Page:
Please Note: This article is written for users of the following Microsoft Excel versions: 97, 2000, 2002, and 2003. If you are using a later version (Excel 2007 or later), this tip may not work for you. For a version of this tip written specifically for later versions of Excel, click here: Collating Copies.
by Allen Wyatt
(last updated June 22, 2018)
If you work where there is a good size copy machine, you already know what it means to collate something. With a copier, it means the pages you are copying are placed in complete sets which can be used right away. It is the same in Excel. If you have a worksheet that occupies five pages, and you are printing multiple copies, you can either print them collated or uncollated. When they are collated, they are in page 1–5 order for each of the five sets. If they are not collated, five copies of the first page are printed, then five of the second, and so on.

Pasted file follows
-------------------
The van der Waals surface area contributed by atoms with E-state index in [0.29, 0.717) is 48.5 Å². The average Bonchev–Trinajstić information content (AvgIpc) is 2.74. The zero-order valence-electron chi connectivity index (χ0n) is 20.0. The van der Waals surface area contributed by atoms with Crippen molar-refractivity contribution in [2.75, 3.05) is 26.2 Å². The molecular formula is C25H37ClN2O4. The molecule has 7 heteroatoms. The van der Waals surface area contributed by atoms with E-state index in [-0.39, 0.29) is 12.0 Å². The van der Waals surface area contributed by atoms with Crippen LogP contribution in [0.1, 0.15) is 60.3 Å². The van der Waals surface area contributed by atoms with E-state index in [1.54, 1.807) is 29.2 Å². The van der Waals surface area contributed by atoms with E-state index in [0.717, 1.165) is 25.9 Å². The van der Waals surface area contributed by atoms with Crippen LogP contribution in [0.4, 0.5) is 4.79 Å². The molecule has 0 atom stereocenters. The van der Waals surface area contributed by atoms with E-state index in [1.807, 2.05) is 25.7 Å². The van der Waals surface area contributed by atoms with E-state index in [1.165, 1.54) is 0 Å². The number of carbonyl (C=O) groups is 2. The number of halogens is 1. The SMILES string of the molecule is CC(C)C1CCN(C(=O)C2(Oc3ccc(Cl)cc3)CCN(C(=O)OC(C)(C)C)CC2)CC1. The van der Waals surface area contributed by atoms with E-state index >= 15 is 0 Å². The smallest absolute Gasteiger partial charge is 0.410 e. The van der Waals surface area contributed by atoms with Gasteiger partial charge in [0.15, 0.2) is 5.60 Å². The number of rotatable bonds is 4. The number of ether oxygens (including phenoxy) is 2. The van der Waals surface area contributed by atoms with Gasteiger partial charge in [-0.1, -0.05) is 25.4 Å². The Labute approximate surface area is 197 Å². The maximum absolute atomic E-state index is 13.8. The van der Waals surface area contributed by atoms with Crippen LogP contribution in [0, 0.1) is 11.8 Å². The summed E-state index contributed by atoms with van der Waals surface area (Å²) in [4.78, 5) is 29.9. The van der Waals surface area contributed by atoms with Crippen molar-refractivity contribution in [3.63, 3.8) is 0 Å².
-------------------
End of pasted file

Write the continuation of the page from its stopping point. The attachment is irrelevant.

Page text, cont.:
To control collating, follow these steps:
Figure 1. The Print dialog box.
ExcelTips is your source for cost-effective Microsoft Excel training. This tip (3237) applies to Microsoft Excel 97, 2000, 2002, and 2003. You can find a version of this tip for the ribbon interface of Excel (Excel 2007 and later) here: Collating Copies.
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Got a version of Excel that uses the menu interface (Excel 97, Excel 2000, Excel 2002, or Excel 2003)? This site is for you! If you use a later version of Excel, visit our ExcelTips site focusing on the ribbon interface.